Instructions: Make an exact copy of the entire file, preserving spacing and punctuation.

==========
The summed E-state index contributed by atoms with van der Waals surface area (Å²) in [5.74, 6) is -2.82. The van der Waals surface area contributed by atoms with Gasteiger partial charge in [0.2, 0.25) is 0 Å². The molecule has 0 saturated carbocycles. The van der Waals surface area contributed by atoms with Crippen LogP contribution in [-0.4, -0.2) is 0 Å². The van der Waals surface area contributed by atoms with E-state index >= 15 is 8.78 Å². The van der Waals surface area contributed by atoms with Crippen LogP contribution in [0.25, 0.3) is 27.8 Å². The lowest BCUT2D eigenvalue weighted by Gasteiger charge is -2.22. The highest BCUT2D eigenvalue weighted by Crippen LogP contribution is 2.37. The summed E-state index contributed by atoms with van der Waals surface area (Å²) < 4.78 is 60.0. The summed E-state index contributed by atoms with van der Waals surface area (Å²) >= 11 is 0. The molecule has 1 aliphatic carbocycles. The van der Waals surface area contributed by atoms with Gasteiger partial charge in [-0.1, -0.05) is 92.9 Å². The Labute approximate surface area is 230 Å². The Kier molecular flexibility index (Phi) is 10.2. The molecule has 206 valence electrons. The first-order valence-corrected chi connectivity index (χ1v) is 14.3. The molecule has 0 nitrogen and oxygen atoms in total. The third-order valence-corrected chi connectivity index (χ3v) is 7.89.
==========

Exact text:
The summed E-state index contributed by atoms with van der Waals surface area (Å²) in [5.74, 6) is -2.82. The van der Waals surface area contributed by atoms with Gasteiger partial charge in [0.2, 0.25) is 0 Å². The molecule has 0 saturated carbocycles. The van der Waals surface area contributed by atoms with Crippen LogP contribution in [-0.4, -0.2) is 0 Å². The van der Waals surface area contributed by atoms with E-state index >= 15 is 8.78 Å². The van der Waals surface area contributed by atoms with Crippen LogP contribution in [0.25, 0.3) is 27.8 Å². The lowest BCUT2D eigenvalue weighted by Gasteiger charge is -2.22. The highest BCUT2D eigenvalue weighted by Crippen LogP contribution is 2.37. The summed E-state index contributed by atoms with van der Waals surface area (Å²) < 4.78 is 60.0. The summed E-state index contributed by atoms with van der Waals surface area (Å²) >= 11 is 0. The molecule has 1 aliphatic carbocycles. The van der Waals surface area contributed by atoms with Gasteiger partial charge in [-0.1, -0.05) is 92.9 Å². The Labute approximate surface area is 230 Å². The Kier molecular flexibility index (Phi) is 10.2. The molecule has 206 valence electrons. The first-order valence-corrected chi connectivity index (χ1v) is 14.3. The molecule has 0 nitrogen and oxygen atoms in total. The third-order valence-corrected chi connectivity index (χ3v) is 7.89.